When the war ended, David was one of the relatively few Jews still left in Lodz. He and Genya soon found themselves in a displaced persons camp in southern Germany, where I was born in the foothills of the Bavarian Alps. In 1948, we arrived by train in Montreal for a fresh start. David, a family man, was a hard worker and a good provider, though my mother had to go to work, in a bakery, for the extras we required.
The Holocaust, of course, left an indelible imprint on David.
As he grew older, he constantly rehashed this cataclysmic event, describing his experiences in a mixture of Yiddish and English and rattling off the names of familiar Nazi villains like Hitler, Himmler and Goring. With bravado, he claimed he would have finished them off with his bare hands had he been given the chance.
I listened quietly, asking questions, but occasionally, I grew weary of his grim preoccupation with the dark and unspeakable past and his tendency, in later years at least, to blur the line between reality and fantasy. He also devoured picture albums and newspaper stories about the Holocaust, marking off sentences and paragraphs in his large and distinctive European script.
On some days, he was fond of showing off the Polish war medals on his blue blazer. To the best of my knowledge, David — a proud member of a Canadian Legion lodge — acquired these medals from the Polish government-in-exile in London, which no one but its members recognized.
Despite his obsession with the Holocaust, he never seriously considered a trip to Poland, which I visited several times as his surrogate. He would carefully examine the photographs I had taken and the postcards, books and mementos I had bought or acquired in his native land.
When I arrived at my parents’ condo in Toronto, David would be sitting at the kitchen table, slowly consuming a breakfast of porridge or oatmeal that had been prepared for him by Zenie, one of his Asian caregivers.
In general, David was a fussy eater, but he liked simple Polish peasant fare like rye bread, boiled potatoes and cabbage, soups, pickled or schmaltz herring, pressed cottage cheese and pickles. His favorite dessert was my mother’s apple cake. Much to her consternation, he did not care for meat dishes.
Having finished his interminable meal, he would retire to a padded pink chair in the living room and wait for Thomas, a Chinese health care worker, who generally arrived at 11 a.m. to help him with his daily shower.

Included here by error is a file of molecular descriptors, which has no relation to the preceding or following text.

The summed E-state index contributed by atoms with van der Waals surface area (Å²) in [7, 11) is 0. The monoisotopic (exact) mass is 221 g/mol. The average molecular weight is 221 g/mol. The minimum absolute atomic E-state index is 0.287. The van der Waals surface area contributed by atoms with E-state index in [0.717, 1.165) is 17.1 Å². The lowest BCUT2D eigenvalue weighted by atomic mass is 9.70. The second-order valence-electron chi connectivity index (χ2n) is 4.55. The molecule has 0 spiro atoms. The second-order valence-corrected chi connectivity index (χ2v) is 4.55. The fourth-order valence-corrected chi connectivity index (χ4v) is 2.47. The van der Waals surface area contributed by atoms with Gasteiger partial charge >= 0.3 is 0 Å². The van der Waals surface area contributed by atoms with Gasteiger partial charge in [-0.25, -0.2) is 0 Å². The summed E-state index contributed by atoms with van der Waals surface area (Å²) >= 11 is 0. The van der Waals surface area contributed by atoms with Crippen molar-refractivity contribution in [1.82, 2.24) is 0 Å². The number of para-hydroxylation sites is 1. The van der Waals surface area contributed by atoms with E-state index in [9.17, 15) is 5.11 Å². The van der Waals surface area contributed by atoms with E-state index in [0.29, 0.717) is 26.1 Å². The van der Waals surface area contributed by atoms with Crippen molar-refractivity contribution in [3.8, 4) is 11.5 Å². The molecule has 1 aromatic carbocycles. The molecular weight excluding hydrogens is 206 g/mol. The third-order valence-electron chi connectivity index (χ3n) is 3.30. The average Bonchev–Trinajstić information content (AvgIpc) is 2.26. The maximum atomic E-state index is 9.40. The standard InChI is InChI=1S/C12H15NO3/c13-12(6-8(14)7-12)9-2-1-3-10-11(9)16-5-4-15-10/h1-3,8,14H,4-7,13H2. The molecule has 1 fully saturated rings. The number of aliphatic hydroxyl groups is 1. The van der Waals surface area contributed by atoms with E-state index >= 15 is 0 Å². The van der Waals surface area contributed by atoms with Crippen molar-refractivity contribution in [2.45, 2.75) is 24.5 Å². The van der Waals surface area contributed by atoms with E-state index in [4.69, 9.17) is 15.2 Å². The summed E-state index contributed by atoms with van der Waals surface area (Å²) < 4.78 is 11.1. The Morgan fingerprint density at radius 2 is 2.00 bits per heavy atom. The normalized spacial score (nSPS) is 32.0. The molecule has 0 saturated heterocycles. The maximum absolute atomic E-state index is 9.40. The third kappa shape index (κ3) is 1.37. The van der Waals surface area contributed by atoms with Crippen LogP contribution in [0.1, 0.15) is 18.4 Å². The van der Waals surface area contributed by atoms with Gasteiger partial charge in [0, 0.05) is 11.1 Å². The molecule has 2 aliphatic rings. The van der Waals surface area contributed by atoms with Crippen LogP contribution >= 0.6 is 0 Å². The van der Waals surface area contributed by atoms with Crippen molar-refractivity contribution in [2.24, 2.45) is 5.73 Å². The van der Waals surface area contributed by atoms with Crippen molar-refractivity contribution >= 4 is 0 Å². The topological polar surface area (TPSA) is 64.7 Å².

Various ailments rendered him frail after the age of about 95, but thankfully, David was mentally engaged and alert. He had subscriptions to the The Toronto Star and the Canadian Jewish News, and in typical fashion, he underlined or circled articles that particularly interested him. I confess I inherited this habit from him.
David was especially drawn to crime stories and breaking news about Israel and the Middle East. He remembered much of what he had read and heard on television. No detail was too small for him. He could, for example, recall the population of Iran, an arcane statistic embedded in his fount of knowledge.
My parents owned a condo in Florida, to which they would retreat from December to April every year. David did not adore the sun, nor did he appreciate the beach, so he was not really a snowbird in the classic sense of the word. Instead, for several years, he sought out part-time employment in a dry cleaning store close to his home away from home.
When he was still fairly mobile, David liked going to the Promenade Mall. He’d talk to total strangers, who were never less than bemused by his direct and guileless manner. And then he would look up acquaintances in the food court before settling down for a cup of coffee or chocolate ice cream in a cup or cone.
A dandy in his prime, David groomed himself immaculately, spending what seemed like hours in front of the bathroom mirror, shaving, parting his hair and applying talcum powder to his face.
“I’m handsome and gorgeous,” he would say facetiously.
Quick to bouts of sustained laughter, David was an extrovert by nature, a character, if you will. Yet he kept important thoughts to himself and could bear resentments and grudges.
These jumbled thoughts raced through my mind as I slipped a hand-written note into David’s wooden casket before it was sealed for eternity.
I wrote: Go in peace and tranquility, and stay strong and true to yourself.
David is gone now and will be terribly missed, but if you take a leisurely walk down memory lane, he’ll always be there, alive and well and laughing uproariously, a compelling and larger-than-life figure who will never die.